The experimental plan consists of a design of experiment (DOE) that has four factors, each with three levels. Thus if all combinations of factors and levels were tested 34 = 81 would be required (full factorial). Furthermore, repeating these experiments five times to understand variations (noise) would require 81*5 = 405 trials. This exercise will instead use a carefully defined subset of experiments that is as small as possible while still identifying the main effects of each factor (L9 orthogonal array). This design consists of 9 experiments, which are listed in the table below as separate rows.
Table 1: L9 Orthogonal array of experiments for the paper airplane DOE.
Experiment #

A: grind

B: quantity

C: temperature

D: time

1

A1, fine

B1, low

C1, hot

D1, short

2

A1, fine

B2, medium

C2, hotter

D2, normal

3

A1, fine

B3, high

C3, hottest

D3, long

4

A2, regular

B1, low

C2, hotter

D3, long

5

A2, regular

B2, medium

C3, hottest

D1, short

6

A2, regular

B3, high

C1, hot

D2, normal

7

A3, coarse

B1, low

C3, hottest

D2, normal

8

A3, coarse

B2, medium

C1, hot

D3, long

9

A3, coarse

B3, high

C2, hotter

D1, short

Step #4: Run the experiment
To induce the uncontrollable factors (noise), five different coffee machines and operators will be used to run each experiment randomly according to Table 1.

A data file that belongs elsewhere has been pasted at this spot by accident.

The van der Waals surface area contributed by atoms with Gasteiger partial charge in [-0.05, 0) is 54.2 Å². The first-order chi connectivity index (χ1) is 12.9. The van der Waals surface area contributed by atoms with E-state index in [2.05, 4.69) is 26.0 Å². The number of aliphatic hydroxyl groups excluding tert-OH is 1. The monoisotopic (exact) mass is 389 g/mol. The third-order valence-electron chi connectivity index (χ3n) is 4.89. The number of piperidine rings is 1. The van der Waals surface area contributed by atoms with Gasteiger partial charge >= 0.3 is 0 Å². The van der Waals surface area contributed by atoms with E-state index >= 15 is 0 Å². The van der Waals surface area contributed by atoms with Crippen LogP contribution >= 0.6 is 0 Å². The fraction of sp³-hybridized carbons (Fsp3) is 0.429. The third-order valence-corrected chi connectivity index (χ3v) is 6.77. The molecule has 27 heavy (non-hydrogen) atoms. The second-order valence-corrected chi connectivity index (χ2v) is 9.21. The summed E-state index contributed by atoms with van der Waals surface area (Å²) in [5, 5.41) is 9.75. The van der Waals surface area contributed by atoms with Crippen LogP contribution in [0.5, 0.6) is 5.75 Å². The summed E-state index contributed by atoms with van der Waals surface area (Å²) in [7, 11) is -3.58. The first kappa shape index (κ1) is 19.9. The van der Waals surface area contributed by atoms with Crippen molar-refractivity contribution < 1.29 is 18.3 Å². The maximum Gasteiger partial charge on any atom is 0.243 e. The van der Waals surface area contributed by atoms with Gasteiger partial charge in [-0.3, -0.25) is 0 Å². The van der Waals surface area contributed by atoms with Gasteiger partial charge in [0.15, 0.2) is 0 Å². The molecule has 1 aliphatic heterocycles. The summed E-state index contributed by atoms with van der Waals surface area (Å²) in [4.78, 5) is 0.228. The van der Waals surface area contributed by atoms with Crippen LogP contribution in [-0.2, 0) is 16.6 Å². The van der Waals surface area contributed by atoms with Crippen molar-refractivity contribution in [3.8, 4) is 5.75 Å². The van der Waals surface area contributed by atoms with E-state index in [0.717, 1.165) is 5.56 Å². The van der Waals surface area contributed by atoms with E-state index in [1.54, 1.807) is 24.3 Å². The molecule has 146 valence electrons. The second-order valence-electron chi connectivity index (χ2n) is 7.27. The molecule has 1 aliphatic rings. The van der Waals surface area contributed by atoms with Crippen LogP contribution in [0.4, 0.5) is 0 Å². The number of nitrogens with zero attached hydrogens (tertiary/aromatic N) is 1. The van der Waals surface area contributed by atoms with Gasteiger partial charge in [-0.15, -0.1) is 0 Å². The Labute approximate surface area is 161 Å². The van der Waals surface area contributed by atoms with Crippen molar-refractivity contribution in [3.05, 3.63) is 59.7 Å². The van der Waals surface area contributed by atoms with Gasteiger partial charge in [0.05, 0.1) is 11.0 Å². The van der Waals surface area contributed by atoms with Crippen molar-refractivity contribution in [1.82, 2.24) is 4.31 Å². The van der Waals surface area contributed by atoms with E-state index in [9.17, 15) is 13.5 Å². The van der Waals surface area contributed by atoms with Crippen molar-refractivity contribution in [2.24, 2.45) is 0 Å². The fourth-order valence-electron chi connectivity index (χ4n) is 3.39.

A random selection of consumers will be chosen from the target market. The consumers will try each experiment trial, but from a random operator (thus they won't have the same operator each time).
Step #5: Conduct the analysis
The factor affects will be analyzed using Analysis of Means. This method involves simply averaging all the computed objective functions for each factor level. First, the mean, variance, and signal to noise ratio are calculated using the data for all trials of a single experiment. Next, the experiments are grouped by factor levels, as shown in Table 2 in matrix form (example, A1 is used in experiment number 1, 2, and 3. D2 is used in experiment 2, 6, 7).
To induce the uncontrollable factors (noise), five different coffee machines and operators will be used to run each experiment randomly according to Table 1.
A random selection of consumers will be chosen from the target market. The consumers will try each experiment trial, but from a random operator (thus they won't have the same operator each time).
Step #5: Conduct the analysis
The factor affects will be analyzed using Analysis of Means. This method involves simply averaging all the computed objective functions for each factor level. First, the mean, variance, and signal to noise ratio are calculated using the data for all trials of a single experiment. Next, the experiments are grouped by factor levels, as shown in Table 2 in matrix form (example, A1 is used in experiment number 1, 2, and 3. D2 is used in experiment 2, 6, 7).
Table 2: The groupings of factor level experiments in matrix form.
A

B

C

D

1

1, 2, 3

1, 4, 7